Mission possible? The Geopolitical Commission and the partnership with Africa

We share recommendations for the new Commission – and particularly for Jutta Urpilainen and Josep Borrell – on how to improve relations with Africa.

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    The new European Commission takes office against a backdrop of global challenges emanating from near and far, including climate change, trade wars and cyber threats. With this in mind, Commission President-elect Ursula von der Leyen, in her opening statement and mission letters, communicated a vision of a commission that is “more strategic, more assertive and more united” in its approach to foreign policy. Characterising her incoming team as a “Geopolitical Commission”, she emphasised the need for the EU to protect and update multilateralism, to develop greater strategic autonomy and to better link internal and external policy.

    This brief explores the opportunity that this geopolitical framing offers for a more strategic EU-Africa relationship – and a real partnership of equals and mutual interest. At the same time, it points to the dangers of empty rhetoric for the EU’s credibility as a foreign policy actor. In renaming the European Commission’s development portfolio “international partnerships” and outlining plans for a new comprehensive strategy for Africa, von der Leyen seeks to signal a more political approach. Yet, the EU will need to show that this time it has the will and ability to move from words to meaningful action.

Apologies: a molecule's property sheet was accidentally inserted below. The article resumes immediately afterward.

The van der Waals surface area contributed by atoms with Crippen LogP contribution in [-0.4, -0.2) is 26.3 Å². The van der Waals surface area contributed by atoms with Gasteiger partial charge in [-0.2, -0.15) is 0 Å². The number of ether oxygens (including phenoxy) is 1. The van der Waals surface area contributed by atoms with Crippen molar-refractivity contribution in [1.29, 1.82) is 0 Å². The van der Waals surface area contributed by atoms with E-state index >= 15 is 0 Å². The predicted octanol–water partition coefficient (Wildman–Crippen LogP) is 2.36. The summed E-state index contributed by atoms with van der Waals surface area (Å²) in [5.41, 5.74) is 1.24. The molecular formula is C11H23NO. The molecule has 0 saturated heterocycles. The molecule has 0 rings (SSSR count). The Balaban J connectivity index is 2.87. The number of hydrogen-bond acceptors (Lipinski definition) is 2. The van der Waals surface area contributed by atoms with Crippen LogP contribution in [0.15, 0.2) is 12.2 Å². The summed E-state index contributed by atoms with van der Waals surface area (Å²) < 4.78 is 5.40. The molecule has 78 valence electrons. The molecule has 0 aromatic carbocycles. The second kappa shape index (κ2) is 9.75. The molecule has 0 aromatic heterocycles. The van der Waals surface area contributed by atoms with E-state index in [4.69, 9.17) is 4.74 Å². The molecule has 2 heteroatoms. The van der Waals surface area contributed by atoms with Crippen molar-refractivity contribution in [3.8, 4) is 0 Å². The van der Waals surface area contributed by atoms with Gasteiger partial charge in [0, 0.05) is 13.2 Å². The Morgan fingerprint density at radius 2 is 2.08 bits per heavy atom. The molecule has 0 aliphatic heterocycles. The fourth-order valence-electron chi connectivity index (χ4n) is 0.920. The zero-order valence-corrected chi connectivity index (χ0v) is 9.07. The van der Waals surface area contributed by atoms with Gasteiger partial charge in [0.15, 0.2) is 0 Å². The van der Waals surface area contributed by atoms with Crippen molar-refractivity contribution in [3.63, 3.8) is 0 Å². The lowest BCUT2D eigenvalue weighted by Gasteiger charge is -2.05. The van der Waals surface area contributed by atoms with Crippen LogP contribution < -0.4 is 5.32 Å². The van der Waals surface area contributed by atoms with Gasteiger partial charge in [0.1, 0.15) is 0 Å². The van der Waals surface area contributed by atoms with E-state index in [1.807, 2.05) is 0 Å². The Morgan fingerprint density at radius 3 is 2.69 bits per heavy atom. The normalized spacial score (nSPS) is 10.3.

First and foremost, if partnership is the aim, the Commission needs to address the question of whether this is a strategy “for” Africa or rather “with” Africa. Further, unless the Commission and member states allow the European External Action Service (EEAS) to play a more significant role in coordinating Africa policy, the political and strategic elements of the EU-Africa relationship are unlikely to be sufficiently prioritised. Parallel and competing EU structures for working with Africa risk undermining a strategic continent to continent approach and creating breaks on African integration. Any comprehensive strategy will have to honestly acknowledge and address the fundamental contradictions inherent in these multiple EU structures.

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